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Published On: Tue, Oct 1st, 2013

Ibori was Financially Broke before He Became a Governor-Prosecutor

Chief James Ibori

LAGOS SEPTEMBER 30TH (URHOBOTODAY)-Two of the major oil majors operating in the Niger Delta area have been indicted of entering into corrupt transactions with the jailed former governor of Delta State, Chief James Ibori.
Chevron and Shell were indicted of refusing to produce written statements to back up the payments they said were made to MER Engineering, a company linked to Ibori.

Southwark Crown Court was also told at the on-going hearing that the former governor had a cash balance of N425,000 at hand and his account with a bank on Victoria Island was overdrawn by N1.2 million when he assumed office as governor in 1999.
Crown prosecutor, Sasha Wass and prosecution witness, detective constable Peter Clark, made these revelations at the hearing on Ibori’s case.
Ivan Krolick, who is defending Ibori, was rounding off his cross-examination of Clark and had been contending the claims that the former governor’s source of wealth was from corrupt practices in his position as governor and that both Shell and Chevron must have also aided Ibori in corruptly enriching himself during his eight-year tenure the state’s governor.
Krolick, who had earlier in the hearing submitted that Ibori was running a thriving business prior to his first term in office in 1999 and must have acquired some of his wealth therein, then asked Clark if he doubted Ibori’s claims that he rented out two or three houseboats – through his company, MER Engineering – to both Chevron and Shell, the witness said he didn’t know if the claims were genuine or not.
Krolick asked : ‘Are you saying there were no houseboats?’ Speaking from the witness box, Clark replied: ‘I don’t know.’ When Krolick faulted Clark’s claims, the latter said it was because: ‘Chevron refused to produce witness statement.’
But Krolick was quick to point to the fact that Chevron handed: ‘bundles of evidence – invoices,’ to Clark’s colleagues who went over to the area to interview representatives of the oil majors. Clark compounded Krolick’s worries by saying he doubted whether Chevron is actually a reputable company – as far as their operations in Nigeria is concerned. An almost frustrated Krolick told the police detective: ‘I think I put it to you that they are a reputable company, you didn’t agree.’ Clark responded: ‘the dealings that go on in the Niger Delta are murky.’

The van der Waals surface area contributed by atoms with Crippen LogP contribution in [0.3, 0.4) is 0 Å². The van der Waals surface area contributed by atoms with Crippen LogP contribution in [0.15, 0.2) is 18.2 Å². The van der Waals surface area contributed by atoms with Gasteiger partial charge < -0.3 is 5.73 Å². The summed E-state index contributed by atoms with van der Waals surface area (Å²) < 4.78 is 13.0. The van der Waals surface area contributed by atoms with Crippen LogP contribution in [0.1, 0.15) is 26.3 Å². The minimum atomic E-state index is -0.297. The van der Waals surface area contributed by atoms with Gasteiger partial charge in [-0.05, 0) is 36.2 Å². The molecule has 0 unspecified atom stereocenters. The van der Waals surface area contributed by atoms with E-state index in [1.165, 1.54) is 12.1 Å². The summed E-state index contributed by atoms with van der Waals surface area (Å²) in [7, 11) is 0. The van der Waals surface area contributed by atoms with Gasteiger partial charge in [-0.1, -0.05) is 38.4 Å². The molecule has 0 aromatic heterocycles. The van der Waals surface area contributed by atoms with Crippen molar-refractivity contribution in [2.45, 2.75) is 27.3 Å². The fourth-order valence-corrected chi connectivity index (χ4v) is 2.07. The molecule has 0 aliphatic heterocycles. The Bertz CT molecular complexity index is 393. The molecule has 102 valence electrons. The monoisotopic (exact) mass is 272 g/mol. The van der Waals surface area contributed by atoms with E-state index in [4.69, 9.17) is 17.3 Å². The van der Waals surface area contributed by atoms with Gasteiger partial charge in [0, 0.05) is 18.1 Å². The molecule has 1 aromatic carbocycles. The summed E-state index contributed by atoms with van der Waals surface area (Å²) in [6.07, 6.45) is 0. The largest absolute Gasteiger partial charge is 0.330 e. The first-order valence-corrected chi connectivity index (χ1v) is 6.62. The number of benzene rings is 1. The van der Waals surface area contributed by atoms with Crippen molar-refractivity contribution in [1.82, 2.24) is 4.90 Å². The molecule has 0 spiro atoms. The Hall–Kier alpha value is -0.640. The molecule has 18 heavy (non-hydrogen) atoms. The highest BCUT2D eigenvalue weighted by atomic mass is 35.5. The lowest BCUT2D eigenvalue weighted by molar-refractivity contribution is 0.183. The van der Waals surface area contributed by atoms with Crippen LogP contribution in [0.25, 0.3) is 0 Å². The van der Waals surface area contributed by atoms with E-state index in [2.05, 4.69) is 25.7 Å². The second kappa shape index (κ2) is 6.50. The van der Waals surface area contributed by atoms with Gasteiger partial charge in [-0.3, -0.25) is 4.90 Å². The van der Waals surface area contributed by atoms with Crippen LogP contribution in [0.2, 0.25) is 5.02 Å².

Responding further to Krolick’s questions, Clark noted again that, ‘when Chevron were approached if they would produce a witness statement – backing the payments to MER Engineering – they refused.’
Krolick then asked a direct question on the invoices allegedly used by Chevron to pay MER Engineering for the houseboats, ‘are you saying they are not genuine and that they were fabricated?’ Clark didn’t hold back as he answered with: ‘I believe the contracts with Chevron were corrupt.’ But ‘what about Shell?’ Krolick asked. ‘All I know is that no oil company involved in transactions with MER Engineering was prepared to produce statements.’
After Krolick had rounded off cross-examining Clark, Wass then stood to re-examine the witness and she told the Judge, Anthony Pitts, that she was going to start by addressing the issue of ‘where Mr. Ibori got his money from.’ Citing page 41 of one of the prosecution bundles of evidence, she revealed that according to the Code of Conduct declaration of Assets, which Ibori produced in 1999, among others – six plots of land, four buildings and nine vehicles – Mr. Ibori said ‘cash in hand was N425,000,’ and that his bank account was overdrawn by N1.2 million. Ibori, according to Wass, declared on the form that he had nothing in a foreign bank account.’
The crown prosecutor also asked Clark whether Ibori mentioned then that he was receiving any income from his companies. Clark replied: ‘no declaration, your honour.’
Wass, who said she was responding to Krolick, who had ‘widened his evidence to prove Ibori had legitimate wealth,’ also told the confiscation of assets hearing that Clark and others had wanted to visit Delta in 2007, to confirm some of the claims made by MER Engineering but were prevented from doing so. Asked if he visited Delta during his second trip, on the Ibori case to Nigeria in 2007, Clark said: ‘No.’ This, he said, was because:’ A High Court injunction was obtained against the Economic and Financial Crimes Commission (EFCC), and the Metropolitan Police.’ When asked if there was any connection between the judge who granted the injunction and any of the people linked to Ibori, Clark told the court that the judge is related to Udoamaka Onuiko-Okoronkwo.

Source; The Guardian

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